Incidence of complications for subtotal ionized field ablation of the tonsils

  • Lee K
  • Altenau M
  • Barnes D
 et al. 
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Abstract

OBJECTIVE: Ionized field ablation, or coblation-assisted subtotal tonsillectomy, has been described as a new alternative technique for the management of tonsillar disease. This study was designed to review the incidence of complications in patients undergoing this procedure. STUDY DESIGN: A 10-surgeon retrospective chart review of the intraoperative and postoperative complications of patients undergoing ionized field ablation subtotal removal of tonsils was performed. Postoperative pain, dietary restrictions, and activity level were not reviewed. RESULTS: Of the 528 patients who underwent ionized field ablation of their tonsils, the incidence of intraoperative and postoperative complications compared favorably with those reported in retrospective studies in the literature for traditional subcapsular tonsillectomy. Significant postoperative bleeding occurred in less than 1%, and only 1 patient required surgical control of bleeding in the operating room. No patients required transfusions of any blood products. CONCLUSIONS: Ionized field ablation subtotal tonsillectomy may offer an alternative to traditional subcapsular tonsillar surgery with a decreased incidence of postoperative complications. Further study is necessary to establish the complication rate of this technique.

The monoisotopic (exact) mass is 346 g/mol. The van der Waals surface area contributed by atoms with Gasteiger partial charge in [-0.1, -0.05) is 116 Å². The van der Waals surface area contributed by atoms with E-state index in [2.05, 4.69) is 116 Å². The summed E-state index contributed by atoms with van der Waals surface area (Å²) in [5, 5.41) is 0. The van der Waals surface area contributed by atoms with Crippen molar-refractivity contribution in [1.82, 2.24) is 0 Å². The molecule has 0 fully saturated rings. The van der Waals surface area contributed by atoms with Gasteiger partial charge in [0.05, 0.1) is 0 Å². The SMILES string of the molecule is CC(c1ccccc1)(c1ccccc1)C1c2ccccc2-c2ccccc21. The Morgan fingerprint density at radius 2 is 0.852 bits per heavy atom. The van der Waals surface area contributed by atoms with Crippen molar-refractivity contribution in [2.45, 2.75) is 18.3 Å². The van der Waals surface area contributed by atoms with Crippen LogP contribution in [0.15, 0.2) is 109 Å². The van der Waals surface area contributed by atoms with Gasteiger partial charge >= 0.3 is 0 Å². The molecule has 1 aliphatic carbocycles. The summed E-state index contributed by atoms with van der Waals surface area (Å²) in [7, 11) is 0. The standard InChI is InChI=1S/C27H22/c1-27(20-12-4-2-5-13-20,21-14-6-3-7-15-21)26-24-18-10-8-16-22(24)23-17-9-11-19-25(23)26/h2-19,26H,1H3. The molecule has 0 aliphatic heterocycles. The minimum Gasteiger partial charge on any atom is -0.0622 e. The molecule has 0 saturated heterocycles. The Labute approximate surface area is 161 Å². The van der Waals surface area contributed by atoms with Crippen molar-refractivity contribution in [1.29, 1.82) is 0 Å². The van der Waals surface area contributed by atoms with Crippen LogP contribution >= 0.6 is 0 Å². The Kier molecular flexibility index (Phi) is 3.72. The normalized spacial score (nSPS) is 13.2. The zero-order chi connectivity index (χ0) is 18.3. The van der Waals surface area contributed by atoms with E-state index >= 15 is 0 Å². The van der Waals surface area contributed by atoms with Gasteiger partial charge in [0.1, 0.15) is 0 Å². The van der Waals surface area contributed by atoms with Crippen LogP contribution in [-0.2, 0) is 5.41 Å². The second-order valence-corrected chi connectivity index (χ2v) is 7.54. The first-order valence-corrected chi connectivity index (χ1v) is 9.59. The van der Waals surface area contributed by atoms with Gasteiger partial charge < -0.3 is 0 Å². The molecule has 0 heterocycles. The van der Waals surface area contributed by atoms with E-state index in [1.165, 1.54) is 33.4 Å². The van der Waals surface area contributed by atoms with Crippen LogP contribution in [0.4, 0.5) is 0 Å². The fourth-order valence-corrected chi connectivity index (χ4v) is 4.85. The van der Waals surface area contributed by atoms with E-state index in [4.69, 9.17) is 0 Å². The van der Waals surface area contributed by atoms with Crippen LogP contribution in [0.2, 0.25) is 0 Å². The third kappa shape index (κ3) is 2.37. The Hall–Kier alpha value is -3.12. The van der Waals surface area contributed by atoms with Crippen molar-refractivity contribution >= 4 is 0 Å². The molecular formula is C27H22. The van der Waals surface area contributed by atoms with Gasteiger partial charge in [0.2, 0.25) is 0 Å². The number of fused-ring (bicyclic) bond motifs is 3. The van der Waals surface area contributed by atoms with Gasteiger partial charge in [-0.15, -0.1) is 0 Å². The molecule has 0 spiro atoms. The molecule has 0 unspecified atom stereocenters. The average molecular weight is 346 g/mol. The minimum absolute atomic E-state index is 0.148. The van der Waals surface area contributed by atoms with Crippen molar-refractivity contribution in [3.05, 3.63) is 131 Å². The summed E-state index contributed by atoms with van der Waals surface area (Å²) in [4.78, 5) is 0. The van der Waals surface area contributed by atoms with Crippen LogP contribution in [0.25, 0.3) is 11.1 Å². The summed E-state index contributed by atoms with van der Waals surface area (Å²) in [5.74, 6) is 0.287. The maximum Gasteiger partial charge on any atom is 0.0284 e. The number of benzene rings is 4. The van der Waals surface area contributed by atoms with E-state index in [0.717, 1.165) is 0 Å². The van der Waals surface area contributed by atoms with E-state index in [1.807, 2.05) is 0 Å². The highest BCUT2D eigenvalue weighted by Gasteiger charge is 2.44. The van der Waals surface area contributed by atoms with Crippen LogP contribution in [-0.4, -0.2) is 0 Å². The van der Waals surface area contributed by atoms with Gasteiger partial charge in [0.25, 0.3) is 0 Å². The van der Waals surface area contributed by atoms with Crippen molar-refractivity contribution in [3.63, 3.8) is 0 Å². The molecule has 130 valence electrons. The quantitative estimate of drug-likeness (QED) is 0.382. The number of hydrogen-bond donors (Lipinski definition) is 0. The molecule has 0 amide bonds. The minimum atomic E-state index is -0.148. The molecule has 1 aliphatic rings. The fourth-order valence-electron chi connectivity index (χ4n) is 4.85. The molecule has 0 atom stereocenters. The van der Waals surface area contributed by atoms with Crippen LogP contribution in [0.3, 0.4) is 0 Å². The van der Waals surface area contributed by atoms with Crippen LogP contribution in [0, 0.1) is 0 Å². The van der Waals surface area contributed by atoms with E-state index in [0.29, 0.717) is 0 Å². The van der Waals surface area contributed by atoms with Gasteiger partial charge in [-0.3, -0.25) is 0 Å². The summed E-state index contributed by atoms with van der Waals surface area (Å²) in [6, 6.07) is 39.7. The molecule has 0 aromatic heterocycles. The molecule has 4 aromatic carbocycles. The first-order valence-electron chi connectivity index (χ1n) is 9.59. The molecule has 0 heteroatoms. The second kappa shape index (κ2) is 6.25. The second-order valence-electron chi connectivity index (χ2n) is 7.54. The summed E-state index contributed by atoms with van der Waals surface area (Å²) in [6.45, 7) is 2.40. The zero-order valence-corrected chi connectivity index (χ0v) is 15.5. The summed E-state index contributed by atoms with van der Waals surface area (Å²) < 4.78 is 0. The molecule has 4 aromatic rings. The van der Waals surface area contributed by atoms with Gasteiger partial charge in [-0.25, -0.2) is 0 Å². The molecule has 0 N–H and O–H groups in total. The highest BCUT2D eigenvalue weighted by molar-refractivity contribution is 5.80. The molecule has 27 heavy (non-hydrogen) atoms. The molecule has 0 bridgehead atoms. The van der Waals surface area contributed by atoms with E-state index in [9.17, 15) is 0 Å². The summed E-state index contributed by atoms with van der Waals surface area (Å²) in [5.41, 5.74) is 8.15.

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Authors

  • Kelvin C. Lee

  • Mark M. Altenau

  • David R. Barnes

  • Joseph M. Bernstein

  • Nadim B. Bikhazi

  • Frank A. Brettscheider

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